Employees raise concerns about Denver's Downtown Aquarium
A slew of allegations swirling around Denver's Downtown Aquarium suggests business operations are going far from swimmingly.
Details: A half-dozen employees, who asked to stay anonymous for fear of corporate backlash, told Westword that some of the hundreds of sea creatures on display, including the stingrays, are allegedly being mistreated. Workers say management requires stingrays be available for touching at all times and provides nowhere for them to hide.
- Sizable, sharp paint chips also float in their water and threaten to harm the sea creatures due to a botched paint job on the stingray tank last summer. Photo evidence provided by staffers supports their claims.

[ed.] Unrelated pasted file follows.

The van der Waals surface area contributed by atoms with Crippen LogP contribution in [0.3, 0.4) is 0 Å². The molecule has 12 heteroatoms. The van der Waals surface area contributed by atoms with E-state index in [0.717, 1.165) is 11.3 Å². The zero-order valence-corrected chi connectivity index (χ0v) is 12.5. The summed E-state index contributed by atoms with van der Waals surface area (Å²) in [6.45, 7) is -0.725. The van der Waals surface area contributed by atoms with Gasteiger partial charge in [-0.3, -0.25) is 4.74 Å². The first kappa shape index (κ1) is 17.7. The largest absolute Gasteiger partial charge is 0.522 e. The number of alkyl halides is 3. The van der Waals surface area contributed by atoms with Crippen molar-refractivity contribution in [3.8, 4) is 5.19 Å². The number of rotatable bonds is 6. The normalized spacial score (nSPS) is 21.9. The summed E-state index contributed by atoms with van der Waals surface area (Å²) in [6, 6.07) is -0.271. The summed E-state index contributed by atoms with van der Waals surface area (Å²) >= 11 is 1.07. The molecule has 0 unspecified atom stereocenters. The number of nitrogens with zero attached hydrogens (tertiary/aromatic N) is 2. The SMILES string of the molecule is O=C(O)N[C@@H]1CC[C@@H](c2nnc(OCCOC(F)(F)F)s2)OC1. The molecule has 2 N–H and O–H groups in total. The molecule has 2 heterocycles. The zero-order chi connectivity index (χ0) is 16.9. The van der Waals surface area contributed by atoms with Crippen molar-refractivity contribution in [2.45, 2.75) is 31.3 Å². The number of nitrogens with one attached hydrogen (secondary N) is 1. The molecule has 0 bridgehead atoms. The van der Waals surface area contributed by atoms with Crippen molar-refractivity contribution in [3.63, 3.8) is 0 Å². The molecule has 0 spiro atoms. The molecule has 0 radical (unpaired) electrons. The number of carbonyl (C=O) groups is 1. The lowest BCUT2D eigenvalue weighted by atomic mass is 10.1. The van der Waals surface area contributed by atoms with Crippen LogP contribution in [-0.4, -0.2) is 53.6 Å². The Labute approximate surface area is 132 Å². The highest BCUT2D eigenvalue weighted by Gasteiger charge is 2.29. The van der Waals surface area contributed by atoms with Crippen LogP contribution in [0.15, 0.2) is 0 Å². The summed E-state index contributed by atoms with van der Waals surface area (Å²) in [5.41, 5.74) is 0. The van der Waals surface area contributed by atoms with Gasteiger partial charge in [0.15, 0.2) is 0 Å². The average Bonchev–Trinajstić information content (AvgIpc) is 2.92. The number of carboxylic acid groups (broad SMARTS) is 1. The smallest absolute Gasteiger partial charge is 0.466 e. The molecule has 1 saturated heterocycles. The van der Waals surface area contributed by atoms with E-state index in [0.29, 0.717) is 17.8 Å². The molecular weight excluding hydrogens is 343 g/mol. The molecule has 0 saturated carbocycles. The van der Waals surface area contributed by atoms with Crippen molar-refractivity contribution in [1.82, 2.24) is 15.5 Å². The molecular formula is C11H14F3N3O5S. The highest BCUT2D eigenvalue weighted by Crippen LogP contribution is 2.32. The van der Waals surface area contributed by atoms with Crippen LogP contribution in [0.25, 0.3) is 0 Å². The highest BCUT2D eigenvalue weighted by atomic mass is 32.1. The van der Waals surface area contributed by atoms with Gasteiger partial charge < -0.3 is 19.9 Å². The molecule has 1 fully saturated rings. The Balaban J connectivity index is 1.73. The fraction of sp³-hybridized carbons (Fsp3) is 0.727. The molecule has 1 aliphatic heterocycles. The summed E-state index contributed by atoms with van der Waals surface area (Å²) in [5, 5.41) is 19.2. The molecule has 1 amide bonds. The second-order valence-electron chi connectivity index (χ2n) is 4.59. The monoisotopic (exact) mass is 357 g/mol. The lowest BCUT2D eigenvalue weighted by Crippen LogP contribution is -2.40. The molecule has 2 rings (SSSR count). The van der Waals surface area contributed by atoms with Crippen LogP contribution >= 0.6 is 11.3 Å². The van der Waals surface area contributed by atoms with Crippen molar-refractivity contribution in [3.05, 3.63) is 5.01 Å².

What they're saying: "The biggest problem is that we’re a restaurant with an aquarium attached, not the other way around," one employee tells Westword.
What else: Staff claim that throughout the pandemic they have been required to come to work, even as they await COVID test results.
- Workers also allege that some of the food products served at the Downtown Aquarium have expired for several years, and the facility also has a cockroach problem.
The other side: Landry's — the Texas-based company that has owned the aquarium since 2003 — did not respond to interview requests from Axios Denver or Westword.
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